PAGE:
Mike Snell IPL

IPL managing director Mike Snell

IPL has cut its punnet heights and weight on several fruit and vegetable lines to help meet its goal of removing 220 tonnes of plastic in 2020.

The supply arm of Asda said it had taken several steps since the start of the year to cut avoidable plastic from its supply chain, reducing it in prepared fruit ranges, and other veg lines.

Punnet heights have been reduced on 160g melon chunks, 160g packs of melon and grapes, 160g packs of watermelon and apple, as well as 200g pineapple kiwi and grape.

The combined amount of plastic saved from these height reductions amounts to 10.75 tonnes per year.

IPL also trimmed down its punnets on its sweet aromatic tomatoes, and large vine-ripened tomatoes, totalling 19.3 tonnes.

The company also completely removed the plastic tray from its Extra Special Baby Leeks, removing a further 1.25 tonnes of plastic.

“At the moment, plastic can often be the best solution for packaging in terms of overall carbon footprint – but we don’t want that to be the only solution available. So, we have been looking for new solutions to reduce our use of ‘avoidable’ plasticas well as improve recyclability and the use of recycled plastic in our packaging,” IPL stated.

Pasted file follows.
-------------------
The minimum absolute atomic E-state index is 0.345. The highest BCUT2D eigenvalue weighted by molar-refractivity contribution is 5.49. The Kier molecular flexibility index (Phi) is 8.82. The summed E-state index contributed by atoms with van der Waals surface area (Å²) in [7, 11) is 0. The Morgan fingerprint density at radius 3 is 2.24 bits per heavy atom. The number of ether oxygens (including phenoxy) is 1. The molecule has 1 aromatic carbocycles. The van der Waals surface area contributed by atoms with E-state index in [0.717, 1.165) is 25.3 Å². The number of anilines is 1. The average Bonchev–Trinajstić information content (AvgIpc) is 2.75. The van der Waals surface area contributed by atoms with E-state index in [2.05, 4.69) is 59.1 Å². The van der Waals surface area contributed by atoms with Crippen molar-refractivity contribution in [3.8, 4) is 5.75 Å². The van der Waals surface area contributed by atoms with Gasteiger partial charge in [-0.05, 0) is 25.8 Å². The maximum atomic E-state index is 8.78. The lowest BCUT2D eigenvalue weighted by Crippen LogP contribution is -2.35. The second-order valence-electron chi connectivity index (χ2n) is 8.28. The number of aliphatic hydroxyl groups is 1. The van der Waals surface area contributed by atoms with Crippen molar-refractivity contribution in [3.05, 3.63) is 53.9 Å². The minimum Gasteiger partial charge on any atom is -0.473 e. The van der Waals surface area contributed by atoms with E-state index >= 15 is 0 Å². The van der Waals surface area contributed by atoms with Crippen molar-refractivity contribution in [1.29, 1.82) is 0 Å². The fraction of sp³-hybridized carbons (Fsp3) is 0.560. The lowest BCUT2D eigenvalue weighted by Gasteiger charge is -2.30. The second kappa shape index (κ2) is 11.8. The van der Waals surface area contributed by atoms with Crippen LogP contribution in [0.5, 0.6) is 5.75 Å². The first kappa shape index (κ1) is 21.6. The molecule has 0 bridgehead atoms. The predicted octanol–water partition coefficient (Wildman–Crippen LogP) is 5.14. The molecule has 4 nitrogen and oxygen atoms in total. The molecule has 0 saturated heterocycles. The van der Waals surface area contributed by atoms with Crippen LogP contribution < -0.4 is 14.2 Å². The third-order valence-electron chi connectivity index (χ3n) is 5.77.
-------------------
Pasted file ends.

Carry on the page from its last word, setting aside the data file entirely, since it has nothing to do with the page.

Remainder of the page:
Asda is also a member of Wrap’s UK Plastics Pact which aims to eliminate single-use plastics by 2025, and have 70 per cent of plastic being effectively recycled or composted.

IPL continued: “We use packaging to protect, preserve and present products so that they can reach our customers in the best possible condition. It also helps us to reduce food waste.

“Any product with moisture content needs to be contained to prevent leakage so that it can be transported to stores and to customers’ homes. When we’re looking at the best type of packaging for a product, we look at the overall environmental impact of the various options available. For example, glass and card are heavier materials so can use more energy or water to make and to transport, resulting in increased emissions.”